Andres Serrano • A History of Sex (The Kiss) • 1996 • Cibachrome, c. 60 x 49 in.
Artforum.com reports on the New York Times story of vandals attacking an exhibition of Andres Serrano’s work in Sweden:
- Carol Vogel reports that last Friday afternoon, four vandals wearing black masks stormed the Kulturen Gallery in Lund, Sweden, smashing photographs by Andres Serrano with crowbars and axes while shouting in Swedish, “We don’t support this shit.” A grainy video of the incident set to the strain of thundering death-metal music was posted on YouTube Friday night. The bumpy video, evidently shot with a handheld camera by someone who ran into the gallery with the attackers, intersperses images of the Serrano photographs with lettered commentary in Swedish like “This is art?” before showing the vandals at work. No guards were on duty in the gallery, said Viveca Ohlsson, the show’s curator, although security videos captured much of the incident. By the time the masked men had finished, half the show—seven fifty-by-sixty-inch photographs, worth some two hundred thousand dollars over all—had been destroyed. The men left behind leaflets reading, “Against decadence and for a healthier culture.” The fliers listed no name or organization.
Art or Idiocy? looked into this, and one person who approves and endorses such action is WRFlorida, a White Power Youtube poster who put up the video earlier this week with the title “Nationalists Action Against Degenerate ‘Art’” and explicitly noted Serrano’s ethnicity. "Degenerate Art," or "Entartete Kunst" is a Nazi-era phrase used to describe pretty much any art that wasn’t strictly romantic figurative and realistic. After all Hitler was first a failed academy artist. We also must remember the recent faux pas of Cardinal Joachim Meisner, Archbishop of Cologne using the phrase to decry contemporary art. His press office later apologized for the “mix up” but is there much difference between calling art degenerate because it does not glorify religion and calling it degenerate because it does not glorify a national identity? Basically attitudes about art and culture from a dark time in human history are still held the world over.
Andres Serrano • Klansman (Great Titan of The Invisible Empire VII) • 1992 • 152 x 115 cm • Edition of 4
Courtesy : Andres Serrano and Yvon Lambert
Other videos posted on YoutTube by WRFlorida center around such right wing extremist greatest hits as The Government is Going to Take Our Guns and Freedom Away and White People are the Victims of Racist Blacks. This would be funny if these weren’t beliefs held by people who also own guns and “...will live by the United States Constitution till the day I die. They will not get my guns while I am alive to protect them and myself.” (comment posted on Youtube.)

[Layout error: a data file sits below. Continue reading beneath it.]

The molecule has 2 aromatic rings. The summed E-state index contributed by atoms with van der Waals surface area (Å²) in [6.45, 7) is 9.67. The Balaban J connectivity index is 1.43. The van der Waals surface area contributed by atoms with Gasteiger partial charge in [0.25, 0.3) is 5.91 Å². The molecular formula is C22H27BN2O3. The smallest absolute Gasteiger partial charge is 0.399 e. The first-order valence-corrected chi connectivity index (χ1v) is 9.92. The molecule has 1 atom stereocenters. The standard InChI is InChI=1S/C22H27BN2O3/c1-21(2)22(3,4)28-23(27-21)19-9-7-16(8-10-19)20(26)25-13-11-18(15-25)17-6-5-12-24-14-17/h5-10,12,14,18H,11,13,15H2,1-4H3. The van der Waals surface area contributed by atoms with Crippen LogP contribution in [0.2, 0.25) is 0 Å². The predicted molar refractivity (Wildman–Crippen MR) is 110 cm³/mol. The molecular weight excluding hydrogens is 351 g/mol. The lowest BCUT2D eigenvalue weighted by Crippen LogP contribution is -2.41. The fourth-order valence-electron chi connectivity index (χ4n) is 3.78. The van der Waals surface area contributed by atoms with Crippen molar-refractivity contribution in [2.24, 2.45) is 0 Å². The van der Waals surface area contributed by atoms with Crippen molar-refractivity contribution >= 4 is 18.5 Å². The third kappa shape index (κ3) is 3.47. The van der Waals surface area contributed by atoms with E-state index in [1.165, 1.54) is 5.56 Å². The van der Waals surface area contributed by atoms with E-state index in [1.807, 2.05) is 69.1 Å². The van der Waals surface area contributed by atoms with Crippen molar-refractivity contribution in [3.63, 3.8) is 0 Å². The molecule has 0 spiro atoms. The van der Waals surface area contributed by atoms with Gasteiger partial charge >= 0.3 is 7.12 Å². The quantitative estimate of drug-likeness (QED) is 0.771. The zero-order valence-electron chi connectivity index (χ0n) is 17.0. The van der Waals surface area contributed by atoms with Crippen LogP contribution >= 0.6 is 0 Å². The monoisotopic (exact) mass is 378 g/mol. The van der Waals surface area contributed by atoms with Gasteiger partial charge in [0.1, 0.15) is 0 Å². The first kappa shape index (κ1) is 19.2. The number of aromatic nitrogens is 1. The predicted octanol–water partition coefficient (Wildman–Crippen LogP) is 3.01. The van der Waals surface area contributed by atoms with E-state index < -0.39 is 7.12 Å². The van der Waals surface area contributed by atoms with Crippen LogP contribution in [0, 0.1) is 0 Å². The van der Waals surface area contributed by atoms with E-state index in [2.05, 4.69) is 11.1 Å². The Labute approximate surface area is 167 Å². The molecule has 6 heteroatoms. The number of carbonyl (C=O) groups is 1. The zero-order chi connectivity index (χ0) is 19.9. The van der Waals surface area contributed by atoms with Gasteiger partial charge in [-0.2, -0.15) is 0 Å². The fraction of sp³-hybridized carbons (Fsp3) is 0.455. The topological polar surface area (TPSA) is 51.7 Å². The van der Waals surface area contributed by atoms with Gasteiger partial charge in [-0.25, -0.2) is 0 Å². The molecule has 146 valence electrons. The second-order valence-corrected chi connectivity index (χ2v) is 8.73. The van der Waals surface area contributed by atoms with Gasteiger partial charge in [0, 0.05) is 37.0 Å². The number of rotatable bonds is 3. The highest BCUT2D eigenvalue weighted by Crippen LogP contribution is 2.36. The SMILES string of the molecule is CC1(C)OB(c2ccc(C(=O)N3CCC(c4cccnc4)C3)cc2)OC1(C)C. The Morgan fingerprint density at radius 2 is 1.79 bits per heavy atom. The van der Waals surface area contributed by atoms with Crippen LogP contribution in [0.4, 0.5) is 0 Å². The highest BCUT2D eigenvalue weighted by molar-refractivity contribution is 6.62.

Most odd is the link on WRFlorida’s YouTube page to a site for a 2 hour internet documentary movie titled Zeitgeist. Which sets out to debunk Christianity as merely aping other pagan gods, unveil who the real 911 terrorists are, and reveal the plans of the New World Order to rule the Earth through one megabank and giant nation-state. This movie, which was officially released this summer on Google Video, as if that counts as any sort of official release of anything, has gotten a lot of buzz. Indeed, you could even say it has tapped into the zeitgeist. Anyway, it got enough random momentum that Boing Boing.com had an expert review it. It is fucking weird, and totally catchy, so much so that you find it hard to pull yourself away. Like The Da Vinci Code, Zeitgeist has a lot of shocking “revelations” that really aren’t that new or profound. Or are selectively edited to further the agenda of the film. In fact, the idea of a group of mega elite people planning to overthrow the world’s governments and start The New World Order is so mainstream that there is a song by Ministry of that title, and in the late 90s the WWF had a gang of characters who were members of the N.W.O., kind of like Cobra on G.I. Joe, or the Decepticons on Transformers.
Screen shot of the attack from Boing Boing
> If you don't have an Artform.com login, you probably can't read this
> Boing Boing's Review of Zeitgeist
> Story on Cardinal Joachim Meisner's comment
> You know you want to see Zeitgeist